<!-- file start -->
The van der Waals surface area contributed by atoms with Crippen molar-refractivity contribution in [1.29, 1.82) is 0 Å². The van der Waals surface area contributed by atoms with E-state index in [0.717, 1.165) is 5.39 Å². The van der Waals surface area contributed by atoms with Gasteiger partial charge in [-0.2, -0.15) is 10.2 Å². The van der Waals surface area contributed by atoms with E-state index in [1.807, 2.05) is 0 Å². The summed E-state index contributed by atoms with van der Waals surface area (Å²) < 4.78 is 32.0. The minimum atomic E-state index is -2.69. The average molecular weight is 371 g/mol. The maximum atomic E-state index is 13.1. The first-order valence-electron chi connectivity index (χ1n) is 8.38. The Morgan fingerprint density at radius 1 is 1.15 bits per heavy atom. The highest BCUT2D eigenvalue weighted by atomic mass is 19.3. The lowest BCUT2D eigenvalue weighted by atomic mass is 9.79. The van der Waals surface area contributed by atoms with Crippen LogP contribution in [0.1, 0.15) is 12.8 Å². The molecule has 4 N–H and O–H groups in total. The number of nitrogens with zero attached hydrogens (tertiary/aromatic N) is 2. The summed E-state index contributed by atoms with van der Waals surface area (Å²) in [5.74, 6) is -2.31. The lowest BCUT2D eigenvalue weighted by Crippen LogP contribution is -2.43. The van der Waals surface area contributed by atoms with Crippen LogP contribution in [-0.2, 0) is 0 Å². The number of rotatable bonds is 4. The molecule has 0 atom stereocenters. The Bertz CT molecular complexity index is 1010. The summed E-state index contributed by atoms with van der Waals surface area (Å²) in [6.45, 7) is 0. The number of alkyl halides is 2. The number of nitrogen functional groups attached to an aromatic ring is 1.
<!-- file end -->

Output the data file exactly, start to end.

The van der Waals surface area contributed by atoms with Crippen molar-refractivity contribution in [1.29, 1.82) is 0 Å². The van der Waals surface area contributed by atoms with E-state index in [0.717, 1.165) is 5.39 Å². The van der Waals surface area contributed by atoms with Gasteiger partial charge in [-0.2, -0.15) is 10.2 Å². The van der Waals surface area contributed by atoms with E-state index in [1.807, 2.05) is 0 Å². The summed E-state index contributed by atoms with van der Waals surface area (Å²) < 4.78 is 32.0. The minimum atomic E-state index is -2.69. The average molecular weight is 371 g/mol. The maximum atomic E-state index is 13.1. The first-order valence-electron chi connectivity index (χ1n) is 8.38. The Morgan fingerprint density at radius 1 is 1.15 bits per heavy atom. The highest BCUT2D eigenvalue weighted by atomic mass is 19.3. The lowest BCUT2D eigenvalue weighted by atomic mass is 9.79. The van der Waals surface area contributed by atoms with Crippen LogP contribution in [0.1, 0.15) is 12.8 Å². The molecule has 4 N–H and O–H groups in total. The number of nitrogens with zero attached hydrogens (tertiary/aromatic N) is 2. The summed E-state index contributed by atoms with van der Waals surface area (Å²) in [5.74, 6) is -2.31. The lowest BCUT2D eigenvalue weighted by Crippen LogP contribution is -2.43. The van der Waals surface area contributed by atoms with Crippen LogP contribution in [-0.2, 0) is 0 Å². The number of rotatable bonds is 4. The molecule has 0 atom stereocenters. The Bertz CT molecular complexity index is 1010. The summed E-state index contributed by atoms with van der Waals surface area (Å²) in [6.45, 7) is 0. The number of alkyl halides is 2. The number of nitrogen functional groups attached to an aromatic ring is 1.